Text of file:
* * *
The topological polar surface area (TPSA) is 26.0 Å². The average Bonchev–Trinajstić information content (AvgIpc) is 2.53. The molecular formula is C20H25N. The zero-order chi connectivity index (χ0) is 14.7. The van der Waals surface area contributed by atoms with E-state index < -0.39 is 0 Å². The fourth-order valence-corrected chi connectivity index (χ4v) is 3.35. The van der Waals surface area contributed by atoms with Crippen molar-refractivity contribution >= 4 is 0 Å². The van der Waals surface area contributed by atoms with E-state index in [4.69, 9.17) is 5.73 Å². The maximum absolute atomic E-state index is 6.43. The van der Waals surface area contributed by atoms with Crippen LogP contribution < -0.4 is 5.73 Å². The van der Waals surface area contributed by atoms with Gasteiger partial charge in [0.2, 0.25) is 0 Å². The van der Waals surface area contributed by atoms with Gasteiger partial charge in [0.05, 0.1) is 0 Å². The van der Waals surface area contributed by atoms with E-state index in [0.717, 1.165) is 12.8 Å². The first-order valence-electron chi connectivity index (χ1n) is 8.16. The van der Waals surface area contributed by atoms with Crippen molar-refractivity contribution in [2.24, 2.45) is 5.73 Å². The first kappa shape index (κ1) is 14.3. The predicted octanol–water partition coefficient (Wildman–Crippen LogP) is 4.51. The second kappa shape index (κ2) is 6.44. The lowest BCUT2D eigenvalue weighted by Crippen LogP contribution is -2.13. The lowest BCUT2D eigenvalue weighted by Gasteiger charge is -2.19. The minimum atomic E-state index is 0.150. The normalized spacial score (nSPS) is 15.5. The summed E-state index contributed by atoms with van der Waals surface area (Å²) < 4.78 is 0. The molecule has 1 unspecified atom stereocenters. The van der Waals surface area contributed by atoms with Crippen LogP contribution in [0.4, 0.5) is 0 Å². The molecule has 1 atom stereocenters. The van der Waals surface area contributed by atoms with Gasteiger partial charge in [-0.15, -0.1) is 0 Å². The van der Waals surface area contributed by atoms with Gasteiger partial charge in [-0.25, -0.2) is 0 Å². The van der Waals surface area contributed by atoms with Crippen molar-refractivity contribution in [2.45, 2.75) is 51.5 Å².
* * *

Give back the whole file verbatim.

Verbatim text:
The topological polar surface area (TPSA) is 26.0 Å². The average Bonchev–Trinajstić information content (AvgIpc) is 2.53. The molecular formula is C20H25N. The zero-order chi connectivity index (χ0) is 14.7. The van der Waals surface area contributed by atoms with E-state index < -0.39 is 0 Å². The fourth-order valence-corrected chi connectivity index (χ4v) is 3.35. The van der Waals surface area contributed by atoms with Crippen molar-refractivity contribution >= 4 is 0 Å². The van der Waals surface area contributed by atoms with E-state index in [4.69, 9.17) is 5.73 Å². The maximum absolute atomic E-state index is 6.43. The van der Waals surface area contributed by atoms with Crippen LogP contribution < -0.4 is 5.73 Å². The van der Waals surface area contributed by atoms with Gasteiger partial charge in [0.2, 0.25) is 0 Å². The van der Waals surface area contributed by atoms with Gasteiger partial charge in [0.05, 0.1) is 0 Å². The van der Waals surface area contributed by atoms with E-state index in [0.717, 1.165) is 12.8 Å². The first-order valence-electron chi connectivity index (χ1n) is 8.16. The van der Waals surface area contributed by atoms with Crippen molar-refractivity contribution in [2.24, 2.45) is 5.73 Å². The first kappa shape index (κ1) is 14.3. The predicted octanol–water partition coefficient (Wildman–Crippen LogP) is 4.51. The second kappa shape index (κ2) is 6.44. The lowest BCUT2D eigenvalue weighted by Crippen LogP contribution is -2.13. The lowest BCUT2D eigenvalue weighted by Gasteiger charge is -2.19. The minimum atomic E-state index is 0.150. The normalized spacial score (nSPS) is 15.5. The summed E-state index contributed by atoms with van der Waals surface area (Å²) < 4.78 is 0. The molecule has 1 unspecified atom stereocenters. The van der Waals surface area contributed by atoms with Crippen LogP contribution in [0.4, 0.5) is 0 Å². The molecule has 1 atom stereocenters. The van der Waals surface area contributed by atoms with Gasteiger partial charge in [-0.15, -0.1) is 0 Å². The van der Waals surface area contributed by atoms with Gasteiger partial charge in [-0.25, -0.2) is 0 Å². The van der Waals surface area contributed by atoms with Crippen molar-refractivity contribution in [2.45, 2.75) is 51.5 Å².